The correspondence and discussions to which my hon. Friend referred have their roots in a speech made by a former Broadmoor nurse in the summer of 1979, in the course of which he described an occasion at which he had been present when one of the Broadmoor consultants prescribed and supervised the administration of ECT to a patient without the use of a muscle relaxant or an anaesthetic. In the course of an article in the November/December 1979 issue of the MIND journal MIND OUT, the nurse's description of this occasion was reported and discussed in the context of guidelines issued by the Royal College of Psychiatrists concerning the use of ECT. This section of the article ended with the sentence: We"— and in the context I take this to mean MIND— cannot think of any possible clinical justification for this—even in an emergency". It is not disputed that on a few very exceptional occasions ECT has been administered to patients at Broadmoor hospital without the use of either a muscle relaxant or an anaesthetic. On, these rare occasions this treatment has been given because on each occasion it was the clinical judgment of the consultant concerned that this exceptional measure was the best course of treatment at the particular time in the particular circumstances prevailing. I will explain why in a moment.

The House will, I am sure, recognise that the choice and application of medical treatment to a particular patient at a particular time is primarily a matter for the professional judgment of the doctor concerned. Management—and by this I mean local hospital management, health authorities and the DHSS—has, of course, to ensure that the service is within acceptable professional standards. The consultant psychiatrists at Broadmoor are in this respect in no different posxerition from consultant psychiatrists working elsewhere. They have a clinical responsibility for their patients and in the exercise of this responsibility are answerable to their professional disciplinary body and, where appropriate, to the court in precisely the same way as their psychiatrist colleagues elsewhere.

In January 1980 my right hon. Friend the Secretary of State was asked by my hon. Friend the Member for Cheltenham (Mr. Irving) about the allegations that had been made against Broadmoor. In his answer, and in particular in the supplementary letter, a copy of which he placed in the Library, my right hon. Friend explained that because he recognised that there could be a fear and misunderstanding about ECT, and because he was concerned that the publicity at that time might make the public uneasy about this important and useful clinical treatment, he had gone into the matter in some detail.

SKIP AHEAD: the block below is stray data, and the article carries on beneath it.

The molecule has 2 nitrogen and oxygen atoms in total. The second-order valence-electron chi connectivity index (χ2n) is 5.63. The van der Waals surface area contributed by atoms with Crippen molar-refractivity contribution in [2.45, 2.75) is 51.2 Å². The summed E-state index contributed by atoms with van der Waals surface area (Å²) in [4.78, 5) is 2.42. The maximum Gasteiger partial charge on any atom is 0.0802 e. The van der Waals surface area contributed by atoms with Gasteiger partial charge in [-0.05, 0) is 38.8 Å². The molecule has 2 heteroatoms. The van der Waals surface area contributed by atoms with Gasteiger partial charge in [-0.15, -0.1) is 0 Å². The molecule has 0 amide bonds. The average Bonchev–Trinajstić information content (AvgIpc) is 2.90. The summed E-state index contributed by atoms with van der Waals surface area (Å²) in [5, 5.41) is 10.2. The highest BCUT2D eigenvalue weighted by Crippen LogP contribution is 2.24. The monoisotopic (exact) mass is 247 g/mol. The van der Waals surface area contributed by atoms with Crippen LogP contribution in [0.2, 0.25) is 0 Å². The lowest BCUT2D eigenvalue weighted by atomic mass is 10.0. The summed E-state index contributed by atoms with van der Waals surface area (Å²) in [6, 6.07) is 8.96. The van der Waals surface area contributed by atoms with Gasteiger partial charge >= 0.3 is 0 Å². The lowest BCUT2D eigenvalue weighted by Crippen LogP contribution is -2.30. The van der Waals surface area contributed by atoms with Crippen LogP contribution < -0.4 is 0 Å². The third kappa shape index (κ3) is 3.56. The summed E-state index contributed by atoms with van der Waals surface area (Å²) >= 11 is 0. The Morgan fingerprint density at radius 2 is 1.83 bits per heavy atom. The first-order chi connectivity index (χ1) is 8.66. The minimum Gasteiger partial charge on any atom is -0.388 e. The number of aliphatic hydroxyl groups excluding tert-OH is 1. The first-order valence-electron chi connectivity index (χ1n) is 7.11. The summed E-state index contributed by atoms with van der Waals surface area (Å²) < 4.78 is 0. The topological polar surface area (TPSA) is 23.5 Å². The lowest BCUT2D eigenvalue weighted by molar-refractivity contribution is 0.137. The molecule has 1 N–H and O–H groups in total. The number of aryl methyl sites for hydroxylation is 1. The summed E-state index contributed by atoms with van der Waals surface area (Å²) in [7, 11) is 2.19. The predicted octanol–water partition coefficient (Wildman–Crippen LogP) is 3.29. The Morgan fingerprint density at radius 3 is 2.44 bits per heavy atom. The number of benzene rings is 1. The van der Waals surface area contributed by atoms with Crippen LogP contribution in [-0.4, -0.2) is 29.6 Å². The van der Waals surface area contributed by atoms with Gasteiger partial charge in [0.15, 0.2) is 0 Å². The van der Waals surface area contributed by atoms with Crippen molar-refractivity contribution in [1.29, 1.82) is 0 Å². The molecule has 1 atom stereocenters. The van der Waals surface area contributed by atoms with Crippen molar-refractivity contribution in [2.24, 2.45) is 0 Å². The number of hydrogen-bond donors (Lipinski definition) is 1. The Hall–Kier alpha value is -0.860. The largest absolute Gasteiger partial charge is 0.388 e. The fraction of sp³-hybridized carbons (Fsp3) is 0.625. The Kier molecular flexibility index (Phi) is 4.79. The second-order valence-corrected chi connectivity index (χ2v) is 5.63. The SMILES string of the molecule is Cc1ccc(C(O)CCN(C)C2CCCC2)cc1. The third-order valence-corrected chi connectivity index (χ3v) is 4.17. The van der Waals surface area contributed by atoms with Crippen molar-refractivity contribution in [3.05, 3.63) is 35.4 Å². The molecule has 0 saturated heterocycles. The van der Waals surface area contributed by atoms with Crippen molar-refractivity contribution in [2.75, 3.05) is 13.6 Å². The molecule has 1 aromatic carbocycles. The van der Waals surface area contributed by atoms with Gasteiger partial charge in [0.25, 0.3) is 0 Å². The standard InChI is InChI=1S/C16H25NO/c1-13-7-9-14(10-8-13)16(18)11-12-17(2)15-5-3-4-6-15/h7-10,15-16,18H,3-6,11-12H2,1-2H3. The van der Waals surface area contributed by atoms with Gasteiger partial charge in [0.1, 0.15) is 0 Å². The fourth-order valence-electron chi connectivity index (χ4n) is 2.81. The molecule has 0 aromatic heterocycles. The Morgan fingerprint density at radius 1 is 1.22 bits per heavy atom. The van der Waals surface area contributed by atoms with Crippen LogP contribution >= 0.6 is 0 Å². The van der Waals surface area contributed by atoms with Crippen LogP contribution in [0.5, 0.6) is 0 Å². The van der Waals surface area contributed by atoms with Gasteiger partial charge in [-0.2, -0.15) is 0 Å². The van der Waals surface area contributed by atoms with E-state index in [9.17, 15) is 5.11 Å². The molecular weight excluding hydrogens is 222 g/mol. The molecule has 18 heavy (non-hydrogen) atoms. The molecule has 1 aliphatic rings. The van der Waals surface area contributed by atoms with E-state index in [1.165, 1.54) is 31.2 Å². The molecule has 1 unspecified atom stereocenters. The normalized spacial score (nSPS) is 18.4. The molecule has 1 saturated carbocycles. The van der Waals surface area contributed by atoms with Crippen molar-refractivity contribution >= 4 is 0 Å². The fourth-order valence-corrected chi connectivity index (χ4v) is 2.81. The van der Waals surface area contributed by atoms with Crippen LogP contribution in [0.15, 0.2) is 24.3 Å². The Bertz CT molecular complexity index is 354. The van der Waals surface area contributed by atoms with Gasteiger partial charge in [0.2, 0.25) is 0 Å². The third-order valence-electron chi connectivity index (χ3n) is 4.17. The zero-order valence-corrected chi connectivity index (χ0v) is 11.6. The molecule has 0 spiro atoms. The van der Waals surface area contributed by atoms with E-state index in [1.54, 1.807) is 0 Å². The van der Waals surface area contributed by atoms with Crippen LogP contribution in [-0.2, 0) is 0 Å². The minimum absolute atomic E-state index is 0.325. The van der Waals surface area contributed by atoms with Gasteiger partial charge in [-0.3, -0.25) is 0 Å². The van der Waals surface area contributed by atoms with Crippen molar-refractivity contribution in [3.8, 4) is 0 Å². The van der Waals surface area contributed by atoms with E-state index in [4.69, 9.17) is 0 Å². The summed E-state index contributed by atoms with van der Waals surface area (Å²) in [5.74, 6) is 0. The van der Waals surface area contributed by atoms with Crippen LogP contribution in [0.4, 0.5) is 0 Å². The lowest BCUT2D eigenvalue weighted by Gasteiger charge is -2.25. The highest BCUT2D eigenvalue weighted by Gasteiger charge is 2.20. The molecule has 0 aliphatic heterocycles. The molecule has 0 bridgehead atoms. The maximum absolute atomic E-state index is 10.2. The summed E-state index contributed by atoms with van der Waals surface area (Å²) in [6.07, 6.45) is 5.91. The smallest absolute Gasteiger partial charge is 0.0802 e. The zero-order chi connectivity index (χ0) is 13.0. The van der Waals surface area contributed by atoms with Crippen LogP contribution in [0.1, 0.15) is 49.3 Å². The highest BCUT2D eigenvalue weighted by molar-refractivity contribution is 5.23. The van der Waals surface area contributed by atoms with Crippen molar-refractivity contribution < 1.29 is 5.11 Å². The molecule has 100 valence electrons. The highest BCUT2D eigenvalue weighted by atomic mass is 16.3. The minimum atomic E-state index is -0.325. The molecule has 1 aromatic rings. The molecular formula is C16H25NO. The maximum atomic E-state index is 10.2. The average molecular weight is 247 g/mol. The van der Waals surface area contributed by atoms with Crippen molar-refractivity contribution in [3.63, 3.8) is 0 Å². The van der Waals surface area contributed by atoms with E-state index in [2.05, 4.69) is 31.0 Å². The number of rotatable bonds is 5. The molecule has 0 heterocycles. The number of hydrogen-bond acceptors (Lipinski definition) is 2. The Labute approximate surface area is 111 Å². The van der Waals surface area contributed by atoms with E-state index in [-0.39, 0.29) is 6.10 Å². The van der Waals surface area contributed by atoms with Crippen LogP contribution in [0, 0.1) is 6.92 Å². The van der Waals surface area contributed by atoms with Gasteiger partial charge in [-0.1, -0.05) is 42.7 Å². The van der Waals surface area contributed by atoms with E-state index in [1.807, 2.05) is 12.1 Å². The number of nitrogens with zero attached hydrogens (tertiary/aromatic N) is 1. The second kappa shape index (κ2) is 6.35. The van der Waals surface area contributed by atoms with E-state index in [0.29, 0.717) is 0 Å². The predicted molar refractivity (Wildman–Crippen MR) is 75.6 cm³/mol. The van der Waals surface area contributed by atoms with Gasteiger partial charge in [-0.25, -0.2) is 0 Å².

The memorandum—this is hememorandum compiled by the Royal College of Psychiatrists—provdes guidelines on the use of ECT. It makes no direct mention of unmodified ECT, as it was rightly assumed that under all normal circumstances the treatment would be given with anaesthetic and muscle relaxant.

The Royal College of Psychiatrists has, however, recently set out its views in greater detail on the use of unmodifid ECT and has made these available to my Department. It states: It is conceivable that there could be medical contraindications to the use of anaesthetics and/or muscular relaxants and yet the ECT be urgently needed to control the patient's behaviour. In these circumstances it would of course need the clinical judgment of the psychiatrist in charge of the case to decide whether to proceed after due consultation. There might also be situations in which anaesthetists are not available at short notice or even a second psychiatrist experienced in anaesthetic techniques. Again it would be a matter for the clinical judgment of the consultant whether in those circumstances he would be justified in going ahead without the modification. Here I respond to my hon. Friend's direct question. My Department is satisfied that the use of ECT at Broadmoor is in line with current practice and that use of unmodified ECT takes place only in exceptional circumstances where, in the clinical judgment of the doctor, this is the best course. My Department will, however, continue to keep the question of ECT in general under review. As was explained in my reply, published in the Supplement to the Votes and Proceedings for 14 December to a recent petition, my Department is sponsoring research by the Royal College of Psychiatrists into the present use of ECT in England.

At about this time, as my hon. Friend and the House may recall, there was some correspondence in the medical journals about this subject, and on 9 February last year the British Medical Journal published a letter from Professor Pond, now Sir Desmond Pond, the president of the Royal College of Psychiatrists, in which he explained the views of the Royal college in terms broadly similar to those that I have just quoted. At about the same time the medical adviser of MIND, who had been concerned about these cases, was, I understand, invited by the Royal college and attended a meeting of its council for a discussion on the matter.

I understand that subsequently the registrar of the Royal college reported the outcome of these discussions at the spring quarterly meeting, in May 1980, of the Royal college, which by coincidence happened to be at Broadmoor hospital, in the following terms: A draft memorandum entitled Ethical Consideration of Electroplexy prepared by the joint ethical working party was discussed by Council. After careful consideration Council decided not to publish the memorandum at this stage, but it was agreed that the new Memorandum and the 1977 College Guidelines on ECT would be reviewed when the results of the current ECT research project were available. In view of correspondence in the medical and national press Council discussed whether a statement on the use of unmodified ECT should be published but decided that there was no need to add to the President's statements in the medical press. That report, I am told, was accepted without comment by the meeting at which the MIND adviser, as well, of course, as a number of the Broadmoor consultants, was present. Both parties seemed therefore to be content for the time being to let the matter rest on that basis.